Acclaimed actor Jonathan Cecil brings comic flair to this rollicking tale by the man The Times (London) called "a brilliantly funny writer".
Don't miss other titles in the Jeeves series.
©Trustees of the Wodehouse Estate; (P)1989 Chivers Audio Books
"Jonathan Cecil reads the story with a fine ear for comic wordplay and absurdity, giving fitting caricatured voices to the likes of Fink-Nottle and Glossop. He gives Wooster's first-person narrative the right balance, letting the bumbling hero misread situations as needed. The chaos builds toward a crescendo of levity that will be a favorite among Wodehouse fans." (AudioFile)
Yes, the accented version of this small book gives the sense of listening to Bertie. I have read every Wodehouse book but listening to Johnathan Cecil, the reader, has the feel for the real Bertie and the real Jeeves.
If you are a Wodehouse fan, this is the classic of all time. Can we all move to this delightful world of major crisis when on reflection, there is no crisis. All gregarious much to do about nothing. Wodehouse admits that he has only one book and he changes it around a bit. It works for me.
Wodehouse's best, read by his best interpreter. The prize scene is one of the peaks of English comic writing and Cecil raises it even higher.
Hilarious reading of a comedy classic! Among the best of the Jeeves books, full of slapstick, wit and plot twists - if you are unfamiliar with Woodhouse, this is a great place to start. Jonathan Cecil's reading adds lively sparkle to the absurdist ramblings of the not-so-sharp aristocrat, Bertie Wooster.
I listen to audiobooks at work, and it's a rather subdued environment. This book keeps me choking back laughter until tears stream from my eyes - even with repeat listens.
Caveat: if you're not a fan of British humor and send-ups of the Downtown Abbey set, this is not for you. But I bet that if you've gone far enough down the rabbit hole to visit this book's page, "Right Ho, Jeeves" is just your thing.
This book was a wonderful introduction to PG Wodehouse. My hour and a half commute would fly by and I found myself with a big smile as I listened to Jonathan Cecil bring all the characters to life.
There are so many, it's hard to choose just one. The interaction with Tuppy n the garden and the bike ride brought big smiles.
I came very close to bypassing Wodehouse all together with a sour performance on My Man Jeeves with another narrator. Thankfully, I found this one and became an instant fan of Wodehouse and Jonathan Cecil.
Yes, but I just didn't have that much time set aside.
If you are on the fence about giving Wodehouse a go, this is a great book to start with and a wonderful narrator. The narrator can make or break a book. Consider me a new Wodehousian. I'm looking forward to many more smiles on my daily commute.
Right Ho, Jeeves ??? Wodehouse
Audio version performed by Jonathan Cecil
Bertie Wooster and his man Jeeves travel to Brinkley Court to sort out the romantic travails of Madeline and Gussie, Angela and Tuppy.
They attend an historic prize giving at Market Snodsbury Grammar School and assist Aunt Dahlia in retaining the services of the culinary genius, Anatole. It???s absurd, hilarious and full of wonderful word play. The audio performance by Jonathan Cecil is absolutely ???spot on.???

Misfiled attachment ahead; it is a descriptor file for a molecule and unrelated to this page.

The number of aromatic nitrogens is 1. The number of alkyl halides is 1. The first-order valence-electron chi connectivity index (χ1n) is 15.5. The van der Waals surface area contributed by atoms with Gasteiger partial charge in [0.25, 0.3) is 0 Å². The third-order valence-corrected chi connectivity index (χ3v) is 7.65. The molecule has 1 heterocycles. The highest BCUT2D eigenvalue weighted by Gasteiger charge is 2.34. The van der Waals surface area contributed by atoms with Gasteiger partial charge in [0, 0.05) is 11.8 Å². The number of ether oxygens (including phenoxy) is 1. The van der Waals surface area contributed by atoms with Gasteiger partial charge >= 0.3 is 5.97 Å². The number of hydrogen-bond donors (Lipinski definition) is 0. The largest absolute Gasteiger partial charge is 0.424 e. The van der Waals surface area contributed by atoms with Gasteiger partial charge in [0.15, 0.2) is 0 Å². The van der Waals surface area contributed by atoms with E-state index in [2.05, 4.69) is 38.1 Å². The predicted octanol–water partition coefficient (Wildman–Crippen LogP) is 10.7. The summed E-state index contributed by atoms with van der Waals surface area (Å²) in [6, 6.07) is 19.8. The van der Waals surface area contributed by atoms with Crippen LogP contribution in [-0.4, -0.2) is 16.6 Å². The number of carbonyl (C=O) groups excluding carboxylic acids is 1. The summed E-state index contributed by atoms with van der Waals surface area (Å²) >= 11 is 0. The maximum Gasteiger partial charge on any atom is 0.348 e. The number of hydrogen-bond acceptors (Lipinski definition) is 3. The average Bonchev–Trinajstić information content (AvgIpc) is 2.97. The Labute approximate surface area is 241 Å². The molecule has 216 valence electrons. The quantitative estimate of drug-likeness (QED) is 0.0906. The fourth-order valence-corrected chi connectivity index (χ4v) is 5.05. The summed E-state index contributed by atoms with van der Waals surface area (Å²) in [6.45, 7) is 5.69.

Wooster and Jeeves make me laugh out loud. This was the perfect light-hearted read to place between more serious subjects.
Great farce, fantastic narration, laugh out loud funny
Of course, you would compare this with all the other PG Wodehouse tales of Bertie Wooster and his world of upper class toffs and spirited aunts -- but the timing and pacing on this one are comic masterpieces thanks to the spot-on gifts of the narrator, actor Jonathan Cecil, who came from an upper class English family and understands all the intonations, subtext and the like. He jumps into the characters' voices and attitudes with pitch-perfect intonation with split-second transitions. Almost miraculous that these books are narrated by just one man. What an actor!
When Gussie Fink-Nottle has too much to drink and addresses the boys at a prize day ceremony, I had to pull the car over because I was laughing so hard.
Some other Wodehouse novels can be borderline offensive, especially with the use of the n-word, which appears just once here ... But such is not the case here, unless you are super sensitive regarding gender roles -- in which case, you will be hard to find a book from before the 21st century that does not offend!!
You must listen to this. The reader is wonderfully talented, the writing is breathtakingly witty, and the story entertaining start to finish.
Once again a splendid and enjoyable listen! The Jeeves series are a great joy to listen to. Both from a storytelling point of view, as well as from a linguistic artistry point of view. P.G. Wodehouse is simply genious in his use of the English language, and the narration in this book by Jonathan Cecil is just phenomenal, giving the book the justice it deserves. This was my third or fourth Jeeves book I listened to. They have all been good so far. This was however the first one that was a complete novel, with the same story from start to finish. If you are new to Jeeves, I suggest you also start with the collections of short stories, which began the series. They are easy to listen to, as they only take an hour of your attention at a time. This story was more elaborate and required more of the listener.
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